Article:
A Christmas Carol (1938 to 2009)

Posted by on Jan 2, 2012 in Christmas Treats (Other Than Your Aunt Mildred's Gingersnaps) | 0 comments


Disclaimer: Some content that’ll scare little ones, and some parents will find much of Scrooged inappropriate for pre-teens, but an otherwise harmless morality tale.

I know it can’t possibly be the most adapted story of all time, but A Christmas Carol has got to be up there. Filmmakers have told it (and retold it) more than 80 times, for god’s sake – and there’s no sign of stopping. Hell, even The Flintstones, Jetsons, Looney Tunes, Barbie, and Mickey Mouse have gotten in on the act. So why stop there? Every December there’s bound to be another one or two. Maybe The Jonas Brothers or Spongebob or Dan Brown need to give it a go.

As such, separating the good from the bad is a must, as you don’t want to have to watch Skinflint: A Country Christmas Carol or Mr Magoo’s Christmas Carol if you don’t have to. So I did the leg work, and discovered that the most memorable/celebrated versions of Charles Dickens’ holiday story seem to be a Reginald Owen-starring pic from 1938, a 1951 retread with Alastair Sim, musicals from 1970 with Albert Finney and 1992 with The Muppets, a comedy with Bill Murray from 1988, and a CGI one from 2009 with Jim Carrey.

But unlike other stories with a formidable string of adaptations, this one’s not as easy to assign one film as vastly superior and write off the rest. It really depends on who you talk to. Purists and people of my parents’ generation like the 1951 version; kids will probably most enjoy The Muppets; teens will like the scares and effects that Robert Zemeckis packed in; people wanting comedy instead of melodrama will go for Scrooged; and those looking for a version not afraid to stray from Dickens (myself included) look to 1938.

The 1951 A Christmas Carol MBDCHCA EC006is a black-and-white costume drama from Britain, and is largely considered superior. Sure, adults may think so, but kids will die of boredom. It’s a very literal adaptation, so has lots of old-timey English, and it’s delivered at whirling speeds that will leave kids’ comprehension in the dust.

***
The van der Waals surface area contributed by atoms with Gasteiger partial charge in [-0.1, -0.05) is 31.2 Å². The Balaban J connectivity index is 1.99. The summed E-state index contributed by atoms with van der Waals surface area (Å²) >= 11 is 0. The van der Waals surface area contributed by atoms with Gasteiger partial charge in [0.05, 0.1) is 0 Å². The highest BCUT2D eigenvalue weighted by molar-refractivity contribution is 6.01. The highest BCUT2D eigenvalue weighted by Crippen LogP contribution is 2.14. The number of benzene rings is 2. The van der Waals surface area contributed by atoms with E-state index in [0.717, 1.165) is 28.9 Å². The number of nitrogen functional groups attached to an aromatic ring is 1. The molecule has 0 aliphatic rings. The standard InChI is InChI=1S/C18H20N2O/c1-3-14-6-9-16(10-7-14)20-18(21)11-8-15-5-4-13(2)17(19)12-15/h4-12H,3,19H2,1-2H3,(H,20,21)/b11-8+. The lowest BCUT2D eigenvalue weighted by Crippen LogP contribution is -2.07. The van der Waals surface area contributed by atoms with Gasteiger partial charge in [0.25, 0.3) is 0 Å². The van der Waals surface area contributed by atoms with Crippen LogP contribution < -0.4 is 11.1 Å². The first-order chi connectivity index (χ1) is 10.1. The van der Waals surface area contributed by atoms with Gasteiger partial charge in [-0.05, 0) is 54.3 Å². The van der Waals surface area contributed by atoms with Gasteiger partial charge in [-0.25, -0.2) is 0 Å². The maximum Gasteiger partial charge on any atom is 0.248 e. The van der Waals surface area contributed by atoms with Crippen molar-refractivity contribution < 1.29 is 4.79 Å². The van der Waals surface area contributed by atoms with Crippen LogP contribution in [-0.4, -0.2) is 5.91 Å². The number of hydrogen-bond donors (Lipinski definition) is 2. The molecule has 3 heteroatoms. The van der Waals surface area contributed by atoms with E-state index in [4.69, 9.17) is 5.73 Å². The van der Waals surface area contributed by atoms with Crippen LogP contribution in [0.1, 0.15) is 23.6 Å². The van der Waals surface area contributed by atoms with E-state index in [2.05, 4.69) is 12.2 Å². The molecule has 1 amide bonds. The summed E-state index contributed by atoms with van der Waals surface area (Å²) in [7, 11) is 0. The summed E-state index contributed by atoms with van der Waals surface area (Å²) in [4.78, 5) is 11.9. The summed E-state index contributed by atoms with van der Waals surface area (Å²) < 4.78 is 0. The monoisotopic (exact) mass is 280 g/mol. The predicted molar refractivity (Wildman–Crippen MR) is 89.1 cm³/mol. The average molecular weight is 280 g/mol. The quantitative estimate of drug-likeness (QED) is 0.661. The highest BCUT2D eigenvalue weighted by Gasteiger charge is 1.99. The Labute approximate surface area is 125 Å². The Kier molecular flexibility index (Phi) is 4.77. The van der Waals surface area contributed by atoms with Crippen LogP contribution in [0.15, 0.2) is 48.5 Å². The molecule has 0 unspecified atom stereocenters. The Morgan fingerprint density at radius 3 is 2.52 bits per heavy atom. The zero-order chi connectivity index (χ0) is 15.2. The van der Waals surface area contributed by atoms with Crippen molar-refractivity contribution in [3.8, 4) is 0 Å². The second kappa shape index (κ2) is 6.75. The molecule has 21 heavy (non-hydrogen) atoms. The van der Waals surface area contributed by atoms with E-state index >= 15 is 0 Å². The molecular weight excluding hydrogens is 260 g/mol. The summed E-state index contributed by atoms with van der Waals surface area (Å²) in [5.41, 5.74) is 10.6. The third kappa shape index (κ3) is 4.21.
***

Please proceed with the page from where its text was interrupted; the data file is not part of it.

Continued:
The ghosts and effects are decent, the story is well balanced and doesn’t drag in the 85-minute running time, but the reason people regard it as the best is quite simple. Alastair Sim is far and away the greatest Ebaneezer Scrooge to ever bark, “humbug,” making the character his own instead of merely trying to predict what Dickens had in mind when he created him.

Not as though I need to summarize the plot, but just in case … A businessman that lets greed overtake him makes everyone around him miserable, especially during the holidays. That is until three ghosts show him the err of his ways via an epic guilt trip through time.

Lethal Weapon director Richard Donner had a different direction in mind when he hired Bill Murray for the lead character in Scrooged. The 1988 flick has tons of great comedian cameos and SNL writers penned it, but it’s essentially an excuse to have lots of self-reflexive industry jokes and situational/improv comedy. Basically it’s a well-loved mess of a movie, and your feelings toward it will be apparent after the very first scene, in which Lee Majors and a bunch of gun-toting elves defend the North Pole from terrorists.

A Muppet Christmas Carol presented a major  shift for the puppet franchise as it was the first project undertaken by someone other than Jim Henson, its founder. It also was a shift in how the story is presented, as narration and ongoing commentary provide explanatory breaks for kids’ comprehension and opportunities to poke fun. All of the lovable characters are here, with Michael Caine as the formidable Scrooge. Somehow his attempts to be cruel feel more potent than the Scrooges before him, and perhaps it’s because he’s belittling and mistreating characters we’ve spent years growing to love. And he does so a lot.